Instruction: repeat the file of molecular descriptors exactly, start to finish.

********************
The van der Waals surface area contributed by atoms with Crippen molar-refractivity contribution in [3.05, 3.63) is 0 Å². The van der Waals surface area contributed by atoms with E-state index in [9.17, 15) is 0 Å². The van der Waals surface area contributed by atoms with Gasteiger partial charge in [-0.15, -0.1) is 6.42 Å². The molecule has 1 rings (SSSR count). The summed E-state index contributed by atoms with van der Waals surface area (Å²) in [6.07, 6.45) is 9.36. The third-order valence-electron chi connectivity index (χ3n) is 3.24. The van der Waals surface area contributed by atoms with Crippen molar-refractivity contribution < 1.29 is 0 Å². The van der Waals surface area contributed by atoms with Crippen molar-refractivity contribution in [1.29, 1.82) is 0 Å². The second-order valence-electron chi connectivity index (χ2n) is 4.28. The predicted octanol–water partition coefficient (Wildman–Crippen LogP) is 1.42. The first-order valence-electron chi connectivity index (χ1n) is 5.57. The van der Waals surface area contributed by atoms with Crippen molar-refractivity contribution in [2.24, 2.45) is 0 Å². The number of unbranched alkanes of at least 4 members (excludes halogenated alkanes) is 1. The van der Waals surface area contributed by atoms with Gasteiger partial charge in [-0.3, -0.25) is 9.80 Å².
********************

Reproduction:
The van der Waals surface area contributed by atoms with Crippen molar-refractivity contribution in [3.05, 3.63) is 0 Å². The van der Waals surface area contributed by atoms with E-state index in [9.17, 15) is 0 Å². The van der Waals surface area contributed by atoms with Gasteiger partial charge in [-0.15, -0.1) is 6.42 Å². The molecule has 1 rings (SSSR count). The summed E-state index contributed by atoms with van der Waals surface area (Å²) in [6.07, 6.45) is 9.36. The third-order valence-electron chi connectivity index (χ3n) is 3.24. The van der Waals surface area contributed by atoms with Crippen molar-refractivity contribution < 1.29 is 0 Å². The van der Waals surface area contributed by atoms with Crippen molar-refractivity contribution in [1.29, 1.82) is 0 Å². The second-order valence-electron chi connectivity index (χ2n) is 4.28. The predicted octanol–water partition coefficient (Wildman–Crippen LogP) is 1.42. The first-order valence-electron chi connectivity index (χ1n) is 5.57. The van der Waals surface area contributed by atoms with Crippen molar-refractivity contribution in [2.24, 2.45) is 0 Å². The number of unbranched alkanes of at least 4 members (excludes halogenated alkanes) is 1. The van der Waals surface area contributed by atoms with Gasteiger partial charge in [-0.3, -0.25) is 9.80 Å².